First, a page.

Here are some shows you don't see on Nickelodeon or TVLand. Why? Because they were good shows, probably better than most of what you can get today.
The Defenders. Not the silly Las Vegas thing with Jim Belushi and Jerry O'Connell. Instead, the best lawyer show yet televised. E. G. Marshall and Robert Reed as a father-son lawyer team who didn't even win all their cases. Black and white. Thoughtful. I challenge you to remember a single episode of any lawyer show you've seen in your life. I can still recall an episode of the Defenders in which a young man was accused of the hit and run murder of a pedestrian. He failed to hit the brakes because a friend was sitting on top of the back seat and would have died if the driver had braked to save the pedestrian. I'm not sure we even heard the verdict in that one. We were supposed to decide for ourselves.
Naked City. More black and white magic. A gritty look at NYC detectives. Everybody remembers and laughs at Dragnet. It wasn't all a joke back then, either. Hats, suits, coffee, and booze like you love in Mad Men. Only authentic, not fabricated as a semi-satirical homage.
One Step Beyond. What I personally preferred to The Twilight Zone. (Sorry. Always thought Serling was ham-handed as a writer. Sorry.) Our host John Newland introduces a story in which something was going to occur. It was as anthological as the Zone but, well, cooler. When the odd thing began to happen the music alerted you. It was cool. Did something extraordinary and miraculous happen? Or was it all just coincidence? Cue credits and out. I miss it. Nothing better to watch late at night, including Red Eye with Greg Gutfeld. Why can't I have it?
The Forsyte Saga. The original juggernaut of Masterpiece Theater, not the slick remake you find when you go looking for it. More black and white. Endless episodes. The all-time greatest soap opera you've ever seen. With a single exception (Kenneth More), the performances are astounding. Dallas and Dynasty are pitiful by comparison, and Soames (Eric Porter) beats J.R. by a mile in his reptilian villainy. If you haven't ever seen this, do whatever you can to get it. It will take your mind off a world of trouble. Forgive the black and white. You'll get used to it. You'll fall in love with Nyree Dawn Porter, and you'll make the acquaintance of some of the best Brit actors ever, with the exception, of course, of Kenneth More. Yeah, you can buy the DVD, but why wouldn't they run it on one of the umpty-gajillion cable channels? Just asking.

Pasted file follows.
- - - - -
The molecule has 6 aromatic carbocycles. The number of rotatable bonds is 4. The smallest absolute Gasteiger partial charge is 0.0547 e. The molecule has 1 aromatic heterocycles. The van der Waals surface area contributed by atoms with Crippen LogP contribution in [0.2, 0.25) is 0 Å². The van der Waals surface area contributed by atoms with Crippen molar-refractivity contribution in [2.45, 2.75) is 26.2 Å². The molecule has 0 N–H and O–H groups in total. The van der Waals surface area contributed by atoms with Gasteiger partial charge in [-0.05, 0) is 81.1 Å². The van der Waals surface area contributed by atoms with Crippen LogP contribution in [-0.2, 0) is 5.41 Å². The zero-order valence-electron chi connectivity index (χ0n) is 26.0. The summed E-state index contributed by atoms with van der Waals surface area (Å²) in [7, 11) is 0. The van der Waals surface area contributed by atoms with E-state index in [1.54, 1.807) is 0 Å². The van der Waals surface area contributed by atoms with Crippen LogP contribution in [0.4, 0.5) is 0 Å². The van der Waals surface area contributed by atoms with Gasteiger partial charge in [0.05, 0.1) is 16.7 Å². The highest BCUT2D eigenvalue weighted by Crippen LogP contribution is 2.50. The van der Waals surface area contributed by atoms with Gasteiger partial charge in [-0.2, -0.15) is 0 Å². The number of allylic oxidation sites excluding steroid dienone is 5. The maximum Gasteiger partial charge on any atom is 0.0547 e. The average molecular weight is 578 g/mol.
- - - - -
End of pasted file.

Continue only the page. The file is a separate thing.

Shogun. I know. Richard Chamberlain was the Madonna of his day. He was an American who went to Britain and came home with a British accent. Offputting. Once upon a time he was Dr. Kildare, not as good a show as Ben Casey (should have included that on my list because House ain't new either, so here's a peek), and everybody figured out he was gay, but it didn't really matter. (Yeah. Knowing there are gay actors isn't exactly an Obama discovery. I knew Rock Hudson was gay when I was 14 for heaven's sake. Biggest surprise? Why all the fuss when his illness proved what everyone knew already.) But there were two roles Chamberlain was born to play, both miniseries. This was one of them. It's the miniseries that put miniseries on the map, and he's great in it. So is Toshiro Mifune, who's man enough for two men, and Yoko Shimada is hypnotically unattainable.
The Thornbirds. This is the other one. And it has Rachel Ward. I don't care how Catholic you are, or even how gay you are, Rachel Ward was a game-changer. Women absolutely love this thing, and men can stand it too. With all the crap that's on TV it's a shame this isn't available on one of the otherwise horrifying women's channels.
The Fugitive. A Quinn-Martin Production. Say it in a loud unapologetic voice. Harrison Ford wasn't the Fugitive. David Janssen was. Ford ran for, what, two hours? Janssen ran for years. And the show was good. He was always the outsider, with an outsider's insight and an opportunity to help because of that insight. And the depths of his own unsolvable tragedy. In black and white again.
The New Breed. Also a Quinn-Martin Production. Ask yourself. How many comic star turns have you seen Leslie Nielsen do? All playing off the humorless hero character he once played in movies and television. Have you ever seen him play the stick he isn't in his comedies? Here's the archetype of the protagonist he spoofed in his spectacular second career. Do I have to tell you? Black and white.
Didn't think this would happen. Turns out, this is going to have to be Part I. I'm tired now. Next installment will cover TV sitcoms (funny ones... remember them?), cars, candy, fast food franchises, stockings, soda pop bottles, and airline travel.
See you then.